Therapeutic interventions aimed at preventing organ failure
The widespread use of blood and plasma for the first time during World War II resulted in the recognition of a new phenomenon — ‘irreversible shock’. It became apparent that numerous hypovolaemic casualties could have their vital signs restored with the administration of intravenous blood and plasma only to develop ‘secondary shock’, often days after the original insult, which rapidly became resistant to any form of treatment. Fifty years later the main thing that seems to have changed is the terminology used to identify the same condition. The terms multiple organ failure syndrome (MOFS), multiple systems organ failure (MSOF) and, most recently, multiple organ dysfunction syndrome (MODS) have all been used to describe ‘irreversible shock’ and organ failure. Rather like the elephant, it seems that we have difficulty describing it but we all know one when we see one.
In 1943 Blalock summarised the causes of irreversible shock seen in the Armed Forces as:
(1) haemorrhage uncomplicated by gross trauma; (2) burns; (3) trauma to large masses of muscle; and (4) the re-establishment of circulation in a damaged ischaemic area.
In the same dissertation he suggests that:
the initial phases (of shock) are certainly associated with and probably dependent upon a reduction in the volume of effective circulating blood … Investigations have indicated that at some time in the development of irreversible shock there appear effects that may be ascribed either to toxic substances elaborated in areas of tissue damage or to a derangement of metabolism produced by a circulation which, either locally or generally, has been compromised over a long time. The currently proposed theories of the pathogenesis of organ failure differ mainly in the fine detail, in particular many of the ‘toxic substances’ or mediators have been identified. Currently, we recognise and have tried to define more clearly the clinical conditions of the systemic inflammatory response syndrome (SIRS) and MODS.
It is postulated that, as a result of an insult, uncontrolled activation of inflammatory pathways may result in tissue destruction and subsequent organ failure. Inflammation is an essential component of the healing process. From a wide variety of stimuli (e.g. trauma, burns, infection) the final common pathway results in vasodilation, increased endothelial permeability, thrombosis, and leucocyte migration and activation. The systemic inflammatory response syndrome is the latest term proposed to describe a failure of localisation. MODS, due to tissue damage in organs distant to the site of the original injury, is the clinical manifestation of SIRS. Irrespective of the initiating stimulus (e.g. surgery, bacterial infection, pancreatitis), the morphology of necropsy specimens in both animal models and patients is remarkably constant. There is microvascular occlusion, endothelial destruction, interstitial oedema, leucostasis and thrombosis. Therefore, there would seem to be a dichotomy. Inflammation is essential for successful recovery from infection or injury, yet an excessive and uncontrolled inflammatory response can result in organ dysfunction or failure. One hypothesis is that there is a level of stimulation that, once exceeded, leads to uncontrolled activation of inflammatory pathways. There would appear to be a critical balance between activation and modulation (Fig. 4.1).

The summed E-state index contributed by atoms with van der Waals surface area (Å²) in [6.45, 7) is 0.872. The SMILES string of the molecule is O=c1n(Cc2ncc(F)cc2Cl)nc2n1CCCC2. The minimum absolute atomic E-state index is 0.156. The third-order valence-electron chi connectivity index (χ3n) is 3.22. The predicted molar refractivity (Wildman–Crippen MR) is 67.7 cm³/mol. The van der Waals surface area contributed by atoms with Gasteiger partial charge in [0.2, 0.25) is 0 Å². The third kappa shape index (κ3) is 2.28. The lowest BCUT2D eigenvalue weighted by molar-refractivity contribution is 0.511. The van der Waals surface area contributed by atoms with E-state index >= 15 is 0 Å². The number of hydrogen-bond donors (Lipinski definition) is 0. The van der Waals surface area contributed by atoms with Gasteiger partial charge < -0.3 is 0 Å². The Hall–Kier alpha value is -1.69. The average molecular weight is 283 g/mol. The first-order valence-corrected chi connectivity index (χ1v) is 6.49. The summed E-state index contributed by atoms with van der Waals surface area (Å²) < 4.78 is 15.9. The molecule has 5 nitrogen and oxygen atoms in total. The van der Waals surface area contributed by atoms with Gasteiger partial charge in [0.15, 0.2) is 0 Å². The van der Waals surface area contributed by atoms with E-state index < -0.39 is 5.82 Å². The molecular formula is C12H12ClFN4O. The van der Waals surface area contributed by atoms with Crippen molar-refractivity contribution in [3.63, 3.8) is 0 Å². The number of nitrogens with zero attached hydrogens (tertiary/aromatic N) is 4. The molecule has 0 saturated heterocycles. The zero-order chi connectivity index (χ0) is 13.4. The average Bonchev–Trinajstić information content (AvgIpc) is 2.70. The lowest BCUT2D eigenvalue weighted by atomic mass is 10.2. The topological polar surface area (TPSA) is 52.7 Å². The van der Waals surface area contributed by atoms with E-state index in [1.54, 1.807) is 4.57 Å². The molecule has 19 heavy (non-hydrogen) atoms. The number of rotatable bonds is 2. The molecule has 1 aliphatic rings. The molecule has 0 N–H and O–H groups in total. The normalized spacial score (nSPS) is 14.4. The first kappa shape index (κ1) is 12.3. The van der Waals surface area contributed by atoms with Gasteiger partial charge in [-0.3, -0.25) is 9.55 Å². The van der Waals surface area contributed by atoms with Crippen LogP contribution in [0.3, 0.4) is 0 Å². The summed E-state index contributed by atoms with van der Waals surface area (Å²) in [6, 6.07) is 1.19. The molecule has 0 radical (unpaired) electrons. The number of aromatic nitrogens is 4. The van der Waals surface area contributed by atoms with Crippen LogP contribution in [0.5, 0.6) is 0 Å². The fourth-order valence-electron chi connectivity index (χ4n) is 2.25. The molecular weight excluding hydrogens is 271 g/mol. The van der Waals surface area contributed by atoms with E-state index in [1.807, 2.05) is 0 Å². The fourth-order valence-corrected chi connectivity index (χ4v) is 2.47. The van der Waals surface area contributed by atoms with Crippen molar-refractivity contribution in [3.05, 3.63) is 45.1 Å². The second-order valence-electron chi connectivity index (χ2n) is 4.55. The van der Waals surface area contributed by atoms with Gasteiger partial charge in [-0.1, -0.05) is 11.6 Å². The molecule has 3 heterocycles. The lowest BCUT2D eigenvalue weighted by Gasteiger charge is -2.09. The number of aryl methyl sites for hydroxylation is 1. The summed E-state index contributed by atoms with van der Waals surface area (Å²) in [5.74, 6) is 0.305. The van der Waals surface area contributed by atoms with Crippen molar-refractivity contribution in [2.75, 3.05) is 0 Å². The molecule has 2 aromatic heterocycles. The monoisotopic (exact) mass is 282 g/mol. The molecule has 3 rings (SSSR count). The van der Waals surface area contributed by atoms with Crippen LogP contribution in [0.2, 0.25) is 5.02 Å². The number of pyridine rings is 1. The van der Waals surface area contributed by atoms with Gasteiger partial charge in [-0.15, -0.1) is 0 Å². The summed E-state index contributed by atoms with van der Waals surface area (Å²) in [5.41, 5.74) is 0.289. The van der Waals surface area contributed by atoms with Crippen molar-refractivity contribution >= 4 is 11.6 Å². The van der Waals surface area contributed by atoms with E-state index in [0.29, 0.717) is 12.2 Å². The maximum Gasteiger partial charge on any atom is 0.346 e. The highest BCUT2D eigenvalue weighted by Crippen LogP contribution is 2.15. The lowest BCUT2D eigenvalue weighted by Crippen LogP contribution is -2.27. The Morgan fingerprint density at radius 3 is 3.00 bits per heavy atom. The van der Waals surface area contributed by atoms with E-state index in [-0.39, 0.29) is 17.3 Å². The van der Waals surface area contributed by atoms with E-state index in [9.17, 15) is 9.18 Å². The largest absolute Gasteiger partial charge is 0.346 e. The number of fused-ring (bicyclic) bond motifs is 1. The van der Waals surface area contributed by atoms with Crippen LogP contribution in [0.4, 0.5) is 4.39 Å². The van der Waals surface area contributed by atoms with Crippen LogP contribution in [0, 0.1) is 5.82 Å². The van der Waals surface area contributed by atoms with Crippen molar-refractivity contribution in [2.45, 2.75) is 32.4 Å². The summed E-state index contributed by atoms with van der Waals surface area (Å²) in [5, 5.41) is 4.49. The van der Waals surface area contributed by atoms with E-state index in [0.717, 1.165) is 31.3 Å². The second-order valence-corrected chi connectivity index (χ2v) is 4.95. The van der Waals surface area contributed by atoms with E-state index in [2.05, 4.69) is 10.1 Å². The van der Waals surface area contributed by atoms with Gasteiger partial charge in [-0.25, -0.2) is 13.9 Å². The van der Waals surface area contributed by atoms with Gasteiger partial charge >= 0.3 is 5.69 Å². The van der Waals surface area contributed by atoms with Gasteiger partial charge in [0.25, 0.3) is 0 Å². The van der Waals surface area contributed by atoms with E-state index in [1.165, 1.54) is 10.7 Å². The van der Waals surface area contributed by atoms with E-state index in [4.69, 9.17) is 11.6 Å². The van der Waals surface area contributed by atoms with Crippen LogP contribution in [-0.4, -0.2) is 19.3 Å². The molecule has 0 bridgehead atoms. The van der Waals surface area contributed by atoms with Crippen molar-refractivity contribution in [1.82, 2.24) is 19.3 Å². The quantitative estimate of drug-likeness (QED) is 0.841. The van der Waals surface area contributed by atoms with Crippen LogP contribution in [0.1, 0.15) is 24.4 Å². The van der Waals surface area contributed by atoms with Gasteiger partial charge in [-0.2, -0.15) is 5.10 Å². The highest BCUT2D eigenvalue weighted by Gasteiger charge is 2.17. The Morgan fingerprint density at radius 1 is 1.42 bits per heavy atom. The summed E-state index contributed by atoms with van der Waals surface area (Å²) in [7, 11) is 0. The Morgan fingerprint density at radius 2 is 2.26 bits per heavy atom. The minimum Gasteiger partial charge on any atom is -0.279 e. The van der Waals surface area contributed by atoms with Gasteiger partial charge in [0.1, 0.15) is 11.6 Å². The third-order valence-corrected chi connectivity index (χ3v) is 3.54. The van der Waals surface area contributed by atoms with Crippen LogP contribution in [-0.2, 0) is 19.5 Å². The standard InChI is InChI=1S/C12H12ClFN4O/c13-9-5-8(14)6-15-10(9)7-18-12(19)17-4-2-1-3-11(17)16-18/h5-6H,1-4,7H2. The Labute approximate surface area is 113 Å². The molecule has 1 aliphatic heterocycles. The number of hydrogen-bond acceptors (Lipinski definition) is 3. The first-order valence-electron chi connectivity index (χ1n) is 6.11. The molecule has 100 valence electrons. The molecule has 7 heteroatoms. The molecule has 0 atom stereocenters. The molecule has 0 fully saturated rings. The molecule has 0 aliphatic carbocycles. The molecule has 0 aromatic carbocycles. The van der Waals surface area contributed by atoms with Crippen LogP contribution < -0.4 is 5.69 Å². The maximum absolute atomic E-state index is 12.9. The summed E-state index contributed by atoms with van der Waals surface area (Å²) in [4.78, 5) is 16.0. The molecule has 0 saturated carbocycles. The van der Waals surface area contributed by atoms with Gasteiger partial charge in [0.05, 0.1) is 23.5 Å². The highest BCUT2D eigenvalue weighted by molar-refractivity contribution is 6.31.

Fully established multiple organ failure is almost always fatal. A greater understanding of the pathogenesis of MODS has provided the basis for treatment regimens currently being used clinically or tested experimentally for the prevention of organ damage. (Fig 4.2 See above) summarises the various stages that are thought to lead to the development of MODS and therefore are targets for intervention. The rationale behind the apparent success, or failure, of a cross-section of these regimens is discussed below.
The primary insult
As always, the earliest treatment is most effective and prevention is better than cure. If we assume that the primary insult is unavoidable, has been correctly diagnosed and treated, then all subsequent forms of treatment are aimed at limiting the degree of tissue damage.
Avoiding tissue hypoxia — simple resuscitation with intravenous fluids
The commonest compounding insult is probably tissue hypoxia as a result of inadequate basic resuscitation. Treating the primary insult is almost a waste of time without restoration of an adequate circulating blood volume. The majority of patients will respond to the administration of intravenous fluids and supplementary oxygen via a face mask. There is little doubt that if the aim is to restore the intravascular volume then this can be done most efficiently using a colloid. As one of the central abnormalities in SIRS is thought to be